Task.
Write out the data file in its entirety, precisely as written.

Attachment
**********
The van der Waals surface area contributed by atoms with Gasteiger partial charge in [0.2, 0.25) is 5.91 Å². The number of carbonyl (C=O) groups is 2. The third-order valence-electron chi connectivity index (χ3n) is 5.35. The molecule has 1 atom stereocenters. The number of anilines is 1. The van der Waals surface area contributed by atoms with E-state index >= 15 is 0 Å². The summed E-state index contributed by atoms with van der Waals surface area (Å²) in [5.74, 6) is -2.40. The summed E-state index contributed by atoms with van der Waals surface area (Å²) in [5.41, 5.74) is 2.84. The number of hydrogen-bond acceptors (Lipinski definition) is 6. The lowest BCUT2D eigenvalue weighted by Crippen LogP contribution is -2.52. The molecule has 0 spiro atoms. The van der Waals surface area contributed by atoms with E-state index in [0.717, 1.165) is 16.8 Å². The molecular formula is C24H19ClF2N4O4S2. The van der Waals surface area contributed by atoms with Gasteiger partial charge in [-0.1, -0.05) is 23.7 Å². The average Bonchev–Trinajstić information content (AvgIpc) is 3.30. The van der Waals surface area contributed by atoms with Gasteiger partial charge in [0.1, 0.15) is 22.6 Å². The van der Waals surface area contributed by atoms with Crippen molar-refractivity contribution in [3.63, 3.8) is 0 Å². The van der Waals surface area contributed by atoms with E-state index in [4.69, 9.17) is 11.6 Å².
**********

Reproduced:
The van der Waals surface area contributed by atoms with Gasteiger partial charge in [0.2, 0.25) is 5.91 Å². The number of carbonyl (C=O) groups is 2. The third-order valence-electron chi connectivity index (χ3n) is 5.35. The molecule has 1 atom stereocenters. The number of anilines is 1. The van der Waals surface area contributed by atoms with E-state index >= 15 is 0 Å². The summed E-state index contributed by atoms with van der Waals surface area (Å²) in [5.74, 6) is -2.40. The summed E-state index contributed by atoms with van der Waals surface area (Å²) in [5.41, 5.74) is 2.84. The number of hydrogen-bond acceptors (Lipinski definition) is 6. The lowest BCUT2D eigenvalue weighted by Crippen LogP contribution is -2.52. The molecule has 0 spiro atoms. The van der Waals surface area contributed by atoms with E-state index in [0.717, 1.165) is 16.8 Å². The molecular formula is C24H19ClF2N4O4S2. The van der Waals surface area contributed by atoms with Gasteiger partial charge in [-0.1, -0.05) is 23.7 Å². The average Bonchev–Trinajstić information content (AvgIpc) is 3.30. The van der Waals surface area contributed by atoms with Gasteiger partial charge in [0.1, 0.15) is 22.6 Å². The van der Waals surface area contributed by atoms with Crippen molar-refractivity contribution in [3.63, 3.8) is 0 Å². The van der Waals surface area contributed by atoms with E-state index in [4.69, 9.17) is 11.6 Å².